A Call to Safety

While theft is not a new crime, the way that it often transpires today is relatively new. Gone are the days when the largest threat to your wallet was a pickpocketer. Instead, data theft is a prevalent crime that your child will almost certainly be exposed to, even if they are not personally impacted.

If you’re going to talk to your child about money, the conversation must include a call to be wise with their information. This is not just about information specific to a kid’s bank account. It also means that they tread carefully when utilizing social media. Cybercriminals often use information gained there to hack accounts.

According to the cybersecurity experts at Panda Security, these are the best preventative measures to protect your child’s identity:

  • Run a check for a credit report in your child’s name with the three major credit reporting companies: Equifax, Experian, and TransUnion.
  • If your child has an existing credit report, someone has applied for credit in their name, which may be a sign their identity has already been stolen.
  • If your child’s school ever has a data breach, watch their credit scores more closely. Consider freezing their credit reports if you suspect their identity has been compromised.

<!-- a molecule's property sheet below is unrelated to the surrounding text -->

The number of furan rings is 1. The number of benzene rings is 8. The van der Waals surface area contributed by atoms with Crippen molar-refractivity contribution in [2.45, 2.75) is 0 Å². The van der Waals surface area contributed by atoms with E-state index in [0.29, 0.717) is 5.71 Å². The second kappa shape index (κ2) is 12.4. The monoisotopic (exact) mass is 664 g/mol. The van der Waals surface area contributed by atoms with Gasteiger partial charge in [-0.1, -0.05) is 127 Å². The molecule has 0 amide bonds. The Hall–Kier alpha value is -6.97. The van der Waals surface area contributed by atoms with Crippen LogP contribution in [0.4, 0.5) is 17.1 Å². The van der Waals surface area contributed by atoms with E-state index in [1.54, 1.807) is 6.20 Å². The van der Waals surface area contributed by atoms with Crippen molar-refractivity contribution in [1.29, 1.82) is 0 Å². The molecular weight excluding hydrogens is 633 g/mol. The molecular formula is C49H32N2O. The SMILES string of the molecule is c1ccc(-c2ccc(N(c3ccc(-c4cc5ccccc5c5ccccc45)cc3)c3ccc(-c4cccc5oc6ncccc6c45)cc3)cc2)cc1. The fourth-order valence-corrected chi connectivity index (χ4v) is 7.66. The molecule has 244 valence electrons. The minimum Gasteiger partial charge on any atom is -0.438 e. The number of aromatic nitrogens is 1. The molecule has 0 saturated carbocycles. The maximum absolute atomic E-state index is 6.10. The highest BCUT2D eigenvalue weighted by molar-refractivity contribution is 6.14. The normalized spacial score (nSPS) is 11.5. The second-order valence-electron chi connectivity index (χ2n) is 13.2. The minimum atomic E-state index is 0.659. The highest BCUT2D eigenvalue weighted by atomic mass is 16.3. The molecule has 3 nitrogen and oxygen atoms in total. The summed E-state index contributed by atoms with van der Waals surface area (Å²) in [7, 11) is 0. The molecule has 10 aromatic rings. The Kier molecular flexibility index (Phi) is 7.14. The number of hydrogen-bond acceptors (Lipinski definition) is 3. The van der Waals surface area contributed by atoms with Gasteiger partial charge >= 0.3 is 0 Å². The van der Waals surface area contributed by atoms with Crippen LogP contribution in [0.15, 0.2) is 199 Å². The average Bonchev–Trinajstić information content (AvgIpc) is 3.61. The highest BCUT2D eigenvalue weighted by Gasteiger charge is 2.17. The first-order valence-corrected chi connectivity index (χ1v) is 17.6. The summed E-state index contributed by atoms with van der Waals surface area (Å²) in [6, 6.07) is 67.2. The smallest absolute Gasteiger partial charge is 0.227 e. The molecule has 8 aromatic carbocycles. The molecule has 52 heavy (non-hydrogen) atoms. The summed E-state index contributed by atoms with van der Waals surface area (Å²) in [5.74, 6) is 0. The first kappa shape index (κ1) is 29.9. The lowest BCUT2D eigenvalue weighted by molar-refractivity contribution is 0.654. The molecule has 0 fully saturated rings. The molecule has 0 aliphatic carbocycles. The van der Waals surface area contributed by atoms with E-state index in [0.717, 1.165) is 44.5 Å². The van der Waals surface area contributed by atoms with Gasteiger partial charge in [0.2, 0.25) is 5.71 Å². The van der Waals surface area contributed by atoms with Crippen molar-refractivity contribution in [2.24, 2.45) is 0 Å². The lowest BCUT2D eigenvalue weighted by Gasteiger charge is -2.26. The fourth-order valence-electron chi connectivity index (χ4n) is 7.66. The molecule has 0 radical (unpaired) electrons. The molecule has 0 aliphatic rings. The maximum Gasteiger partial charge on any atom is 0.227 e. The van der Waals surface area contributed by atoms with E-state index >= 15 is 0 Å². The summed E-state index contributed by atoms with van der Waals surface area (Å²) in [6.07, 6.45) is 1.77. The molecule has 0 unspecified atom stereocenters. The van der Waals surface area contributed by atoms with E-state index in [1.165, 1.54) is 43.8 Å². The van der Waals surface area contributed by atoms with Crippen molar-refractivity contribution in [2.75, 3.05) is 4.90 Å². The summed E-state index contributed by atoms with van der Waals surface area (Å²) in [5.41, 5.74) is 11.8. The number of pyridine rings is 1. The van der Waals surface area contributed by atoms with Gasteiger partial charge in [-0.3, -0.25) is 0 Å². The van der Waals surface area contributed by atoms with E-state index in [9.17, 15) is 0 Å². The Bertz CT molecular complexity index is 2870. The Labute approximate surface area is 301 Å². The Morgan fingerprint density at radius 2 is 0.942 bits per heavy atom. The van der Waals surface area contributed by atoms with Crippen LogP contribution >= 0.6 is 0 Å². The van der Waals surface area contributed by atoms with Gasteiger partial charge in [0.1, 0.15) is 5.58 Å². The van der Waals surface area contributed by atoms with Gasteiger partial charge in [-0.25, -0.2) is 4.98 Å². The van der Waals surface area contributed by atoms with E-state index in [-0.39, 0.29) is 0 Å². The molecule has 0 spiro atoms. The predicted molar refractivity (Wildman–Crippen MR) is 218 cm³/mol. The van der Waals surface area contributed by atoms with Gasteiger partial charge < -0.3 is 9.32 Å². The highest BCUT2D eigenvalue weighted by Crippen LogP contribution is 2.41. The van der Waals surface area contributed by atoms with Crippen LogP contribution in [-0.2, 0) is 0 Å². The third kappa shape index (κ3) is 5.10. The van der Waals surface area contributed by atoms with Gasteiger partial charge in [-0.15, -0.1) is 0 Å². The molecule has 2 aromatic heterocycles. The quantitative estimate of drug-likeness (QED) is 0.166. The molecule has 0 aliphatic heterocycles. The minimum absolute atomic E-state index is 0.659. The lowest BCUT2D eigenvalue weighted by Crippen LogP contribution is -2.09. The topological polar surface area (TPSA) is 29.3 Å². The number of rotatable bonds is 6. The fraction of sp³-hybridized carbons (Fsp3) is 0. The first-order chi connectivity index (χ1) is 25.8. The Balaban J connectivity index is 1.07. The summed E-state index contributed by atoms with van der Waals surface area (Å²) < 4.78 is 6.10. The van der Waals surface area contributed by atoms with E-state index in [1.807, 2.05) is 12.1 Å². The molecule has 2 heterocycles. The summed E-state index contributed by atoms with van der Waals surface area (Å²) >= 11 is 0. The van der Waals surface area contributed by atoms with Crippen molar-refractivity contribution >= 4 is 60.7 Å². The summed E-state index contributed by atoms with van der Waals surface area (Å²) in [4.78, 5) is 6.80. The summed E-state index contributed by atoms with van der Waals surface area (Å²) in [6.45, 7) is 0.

• Check your child’s credit report when they turn 16. If there has been fraud or misuse, you will have time to correct issues before they apply for a job or car loan.

Running through this checklist is a valuable way to ensure that, as more of their data inevitably enters the digital world, it still remains safe. The unfortunate reality is that even kids who do practice smart cybersecurity are at risk. But the more you know and they know, the better their chances that the money they earn will remain theirs.

Kids who head into summer looking for ways to earn their own money are kids showcasing some desirable traits; they’re cultivating a good work ethic, creative problem-solving, and even a bit of courage.

In many ways, the best thing a parent can endeavor to do is encourage. Parents who come alongside their kids early on and begin to give them the knowledge that they need to successfully navigate finances are giving them a sure leg-up.

Your kids are unlikely to take all of your advice initially, but the true goal is not so much to mold them into instant adults, but rather to give them the tools to truly be able to utilize their money so that it becomes an asset in their lives and not a liability.